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Old 20th September 2006, 05:46 AM   #5
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Quote:
Originally posted by keantoken
Here is my idea. The two bottommost transistors are complementary this time, making the bias flow through the emitters and collectors of the transisters. One downfall I can see to this is that the voltage on one side of the LTP is higher after this stage because the current flows one way. I also see that some complementary matching might be needed. Here it is:
OK, look at the voltage on the emitters of Q1 and Q2. Can you tell me what they are (approximately of course)? That will immediately show you whether this will work or not.

Hint: Assume that Vbe = 0.7V

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Old 20th September 2006, 10:01 AM   #6
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Hi, Keantoken,

If you know how a differential pair is working, you will understand other amp schematics (more complicated ones) more easily. Go to Nelson Pass' diy website, passdiy.com, read the article about Bride of Zen/BOZ, (or is it BOZOS?)

It is about 2 transistor of the same type, tied together in the emitors(sources for mosfets), and by making this 2 transistor differential pair with power devices, you already make an audio power amp that can move your speakers

Try to figure out how this 2 transistor tied together can make amplification of input in controlled way (certain dB constant gain factor with controlled DC offset, making linear amplification : out=K x input)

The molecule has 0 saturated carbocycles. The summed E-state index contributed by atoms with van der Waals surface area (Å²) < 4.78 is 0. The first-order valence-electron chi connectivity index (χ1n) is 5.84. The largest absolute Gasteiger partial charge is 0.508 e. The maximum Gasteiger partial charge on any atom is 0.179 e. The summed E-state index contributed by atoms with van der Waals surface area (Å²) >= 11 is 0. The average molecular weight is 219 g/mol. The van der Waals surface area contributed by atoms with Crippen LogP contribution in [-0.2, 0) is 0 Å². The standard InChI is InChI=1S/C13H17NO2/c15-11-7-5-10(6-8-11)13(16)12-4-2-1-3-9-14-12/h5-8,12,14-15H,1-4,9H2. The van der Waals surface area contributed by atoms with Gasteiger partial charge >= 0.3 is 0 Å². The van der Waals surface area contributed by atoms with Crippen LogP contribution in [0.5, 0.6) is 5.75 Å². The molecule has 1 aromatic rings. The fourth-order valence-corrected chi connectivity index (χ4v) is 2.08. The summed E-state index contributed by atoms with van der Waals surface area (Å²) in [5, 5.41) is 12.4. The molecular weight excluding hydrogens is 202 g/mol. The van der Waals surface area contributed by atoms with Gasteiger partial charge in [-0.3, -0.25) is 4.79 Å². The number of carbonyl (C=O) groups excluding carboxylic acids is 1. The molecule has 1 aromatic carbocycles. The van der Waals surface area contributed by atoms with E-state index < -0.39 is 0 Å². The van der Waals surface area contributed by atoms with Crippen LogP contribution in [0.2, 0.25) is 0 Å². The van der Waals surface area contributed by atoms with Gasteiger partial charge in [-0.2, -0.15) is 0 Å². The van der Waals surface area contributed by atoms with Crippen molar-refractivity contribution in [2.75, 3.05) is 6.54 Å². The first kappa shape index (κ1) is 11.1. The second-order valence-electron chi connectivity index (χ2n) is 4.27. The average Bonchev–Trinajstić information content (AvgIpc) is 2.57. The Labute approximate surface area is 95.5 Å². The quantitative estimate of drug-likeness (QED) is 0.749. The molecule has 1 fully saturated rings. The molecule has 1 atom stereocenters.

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Old 20th September 2006, 12:24 PM   #7
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Quote:
Originally posted by keantoken
I am not completely sure what you mean, as Q3-Q4 are the main points of my idea. Do you want me to explain how an LTP works so that you know I understand it?
Yes, that would actually be a good idea since your first idea is not a LTP, i.e. does not function as such. The second would sort-of work like a LTP assuming resistor values are well chosen - except that it would add one more Vbe into one side of the LTP, and one pretty much wasted transistor in the 'tail' of the LTP, which in turn would prevent the LTP in doing what it does best - compensating the nonlinearities of one transistor in the LTP with tghe other (to put it simplistically).

Once again, I admire your enthusiasm, but you seem to be lacking some of the very basic knowledge you need to set up sensible electronic circuits - standard or unusual. For instance the difference between transistor emitter and collector, that the Vbe under normal active conditions equals 0.5-0.7V and if it is not, there is something very wrong, and, if the transistor was ideal, that you could NOT make it any bigger no matter what forward current you tried, etc.